• Juan J. Arrieta

A unique and challenging experience


I had my eye on the REVEL race series for a long time and was finally able to work it into my plans to run the Mt. Charleston Half this year. While I'd read and heard positive things about them, such as fast, mostly downhill courses, great support, and beautiful scenery, many of those same reviews also advised to prepare properly for running such a long distance on a decline; that it is a different challenge altogether from running other road races.


Packet Pick-Up/Expo/SWAG The expo/packet pickup was held at the Cox Pavilion in the University of Nevada-Las Vegas campus, which is approximately a 10-minute drive from the center of the Las Vegas Strip. The process to collect the bib was fast and simple, with little or no lines and no waiting at all. Just had to show my photo ID and interestingly, sign a statement promising not to disturb the desert tortoises that are native to the area. They are an endangered species and disturbing them can scare them and make them pee too much, which can in turn lead them to dehydration and potentially their death. The desert tortoise is also the race's official symbol/logo and used on the medal and official race merchandise.


After getting my bib, I picked up the tech shirt included in the race swag. I love its color, design, and material and feel like will be using it quite a bit in the future. In addition to the tech shirt, the race also included a pair of GOODR sunglasses; you could choose between the gray and black ones. I found that to be an amazing addition, as those sunglasses generally retail for about $30 and are quite popular with a lot of people. There was plenty of race personnel on hand at the expo; very friendly and helpful to answer any questions I had, such as specifics on the logistics for race morning, etc. In addition, there were several areas with great looking race banners for photo ops. We had a great time joking and monkeying around with those.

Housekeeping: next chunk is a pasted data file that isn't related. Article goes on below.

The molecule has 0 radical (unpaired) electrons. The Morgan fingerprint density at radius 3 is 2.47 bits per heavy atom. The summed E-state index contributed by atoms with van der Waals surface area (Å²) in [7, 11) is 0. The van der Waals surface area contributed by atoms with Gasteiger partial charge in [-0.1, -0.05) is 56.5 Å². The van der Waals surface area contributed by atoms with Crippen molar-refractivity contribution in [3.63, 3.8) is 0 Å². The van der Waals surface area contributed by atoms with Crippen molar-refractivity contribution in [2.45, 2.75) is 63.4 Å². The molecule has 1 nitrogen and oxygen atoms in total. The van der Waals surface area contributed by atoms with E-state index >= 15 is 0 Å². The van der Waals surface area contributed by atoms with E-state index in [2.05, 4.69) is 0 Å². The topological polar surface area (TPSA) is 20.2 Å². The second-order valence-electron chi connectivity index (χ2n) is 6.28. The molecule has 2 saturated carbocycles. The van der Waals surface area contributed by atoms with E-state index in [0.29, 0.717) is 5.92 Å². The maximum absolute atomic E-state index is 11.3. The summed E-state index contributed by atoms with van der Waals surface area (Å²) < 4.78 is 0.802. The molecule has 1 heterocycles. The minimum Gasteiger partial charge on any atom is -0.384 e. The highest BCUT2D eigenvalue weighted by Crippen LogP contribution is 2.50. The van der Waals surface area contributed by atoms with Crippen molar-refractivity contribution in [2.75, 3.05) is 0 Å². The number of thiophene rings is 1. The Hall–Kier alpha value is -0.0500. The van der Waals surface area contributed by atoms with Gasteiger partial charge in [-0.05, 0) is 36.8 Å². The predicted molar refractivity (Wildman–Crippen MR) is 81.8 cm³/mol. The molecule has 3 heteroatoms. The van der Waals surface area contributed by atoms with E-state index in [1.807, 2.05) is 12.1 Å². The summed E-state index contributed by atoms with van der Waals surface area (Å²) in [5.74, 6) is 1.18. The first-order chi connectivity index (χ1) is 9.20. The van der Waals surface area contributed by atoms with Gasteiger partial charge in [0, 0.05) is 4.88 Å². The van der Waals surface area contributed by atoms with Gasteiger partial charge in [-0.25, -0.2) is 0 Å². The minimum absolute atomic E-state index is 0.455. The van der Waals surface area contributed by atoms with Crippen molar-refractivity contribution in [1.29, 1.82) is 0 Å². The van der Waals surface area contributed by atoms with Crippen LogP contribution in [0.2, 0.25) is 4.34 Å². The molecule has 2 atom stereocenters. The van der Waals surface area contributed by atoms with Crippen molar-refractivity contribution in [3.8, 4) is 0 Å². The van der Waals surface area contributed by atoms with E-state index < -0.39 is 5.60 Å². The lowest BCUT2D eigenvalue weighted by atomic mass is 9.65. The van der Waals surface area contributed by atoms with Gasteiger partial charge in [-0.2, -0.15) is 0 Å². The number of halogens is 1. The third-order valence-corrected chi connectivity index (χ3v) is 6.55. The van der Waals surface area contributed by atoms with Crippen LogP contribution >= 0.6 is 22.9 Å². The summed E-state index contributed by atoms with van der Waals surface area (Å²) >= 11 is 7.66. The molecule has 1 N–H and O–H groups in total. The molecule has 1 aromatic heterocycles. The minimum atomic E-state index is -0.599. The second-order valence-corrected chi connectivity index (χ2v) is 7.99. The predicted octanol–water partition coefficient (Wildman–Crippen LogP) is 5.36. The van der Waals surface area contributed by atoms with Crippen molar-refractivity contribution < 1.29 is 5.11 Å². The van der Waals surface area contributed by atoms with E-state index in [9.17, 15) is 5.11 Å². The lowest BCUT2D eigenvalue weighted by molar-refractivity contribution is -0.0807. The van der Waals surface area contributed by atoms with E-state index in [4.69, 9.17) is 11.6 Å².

As far as the amount and variety of vendors, I would say this is one of the smallest expos I have ever attended. My guess is that there were approximately 12-13 vendor booths at most, and I was able to get through the two rows in about 10-15 minutes. I didn't necessarily mind this, as I had all the gear and nutrition I needed for the race and wasn't looking to buy anything in particular. However, I know that isn't always the case, as sometimes having a large Expo with tons of vendors and options/bargains on gear is one of the things a lot of us look forward to on a race.


Race-morning logistics If you are one of those people who have a hard time either going to bed VERY early or waking up way earlier than normal, this may not be the race for you. The start time for both the full and half marathons is at 6:00 a.m., at a location up on Mt. Charleston, and because of the road closures for the race, you can only reach those start lines on the buses provided by the race.